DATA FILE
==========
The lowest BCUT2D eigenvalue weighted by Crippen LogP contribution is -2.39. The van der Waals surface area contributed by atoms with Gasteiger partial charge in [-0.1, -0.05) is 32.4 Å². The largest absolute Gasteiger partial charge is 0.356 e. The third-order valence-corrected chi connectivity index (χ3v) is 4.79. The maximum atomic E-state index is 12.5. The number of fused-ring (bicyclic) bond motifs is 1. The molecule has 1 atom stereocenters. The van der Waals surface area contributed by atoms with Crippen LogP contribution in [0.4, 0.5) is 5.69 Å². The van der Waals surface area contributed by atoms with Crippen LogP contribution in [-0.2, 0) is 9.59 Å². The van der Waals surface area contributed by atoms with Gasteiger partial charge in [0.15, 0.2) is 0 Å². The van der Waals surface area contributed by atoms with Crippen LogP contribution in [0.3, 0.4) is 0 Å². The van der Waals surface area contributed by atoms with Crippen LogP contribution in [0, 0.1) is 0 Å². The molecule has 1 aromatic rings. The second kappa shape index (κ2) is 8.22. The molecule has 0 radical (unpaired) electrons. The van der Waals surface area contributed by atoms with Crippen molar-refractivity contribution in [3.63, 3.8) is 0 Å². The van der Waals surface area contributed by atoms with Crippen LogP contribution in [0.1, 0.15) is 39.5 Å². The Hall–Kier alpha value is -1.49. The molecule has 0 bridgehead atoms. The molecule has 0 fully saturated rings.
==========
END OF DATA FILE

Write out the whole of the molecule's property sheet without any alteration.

The lowest BCUT2D eigenvalue weighted by Crippen LogP contribution is -2.39. The van der Waals surface area contributed by atoms with Gasteiger partial charge in [-0.1, -0.05) is 32.4 Å². The largest absolute Gasteiger partial charge is 0.356 e. The third-order valence-corrected chi connectivity index (χ3v) is 4.79. The maximum atomic E-state index is 12.5. The number of fused-ring (bicyclic) bond motifs is 1. The molecule has 1 atom stereocenters. The van der Waals surface area contributed by atoms with Crippen LogP contribution in [0.4, 0.5) is 5.69 Å². The van der Waals surface area contributed by atoms with Crippen LogP contribution in [-0.2, 0) is 9.59 Å². The van der Waals surface area contributed by atoms with Gasteiger partial charge in [0.15, 0.2) is 0 Å². The van der Waals surface area contributed by atoms with Crippen LogP contribution in [0.3, 0.4) is 0 Å². The van der Waals surface area contributed by atoms with Crippen LogP contribution in [0, 0.1) is 0 Å². The molecule has 1 aromatic rings. The second kappa shape index (κ2) is 8.22. The molecule has 0 radical (unpaired) electrons. The van der Waals surface area contributed by atoms with Crippen molar-refractivity contribution in [3.63, 3.8) is 0 Å². The van der Waals surface area contributed by atoms with Crippen LogP contribution in [0.1, 0.15) is 39.5 Å². The Hall–Kier alpha value is -1.49. The molecule has 0 bridgehead atoms. The molecule has 0 fully saturated rings.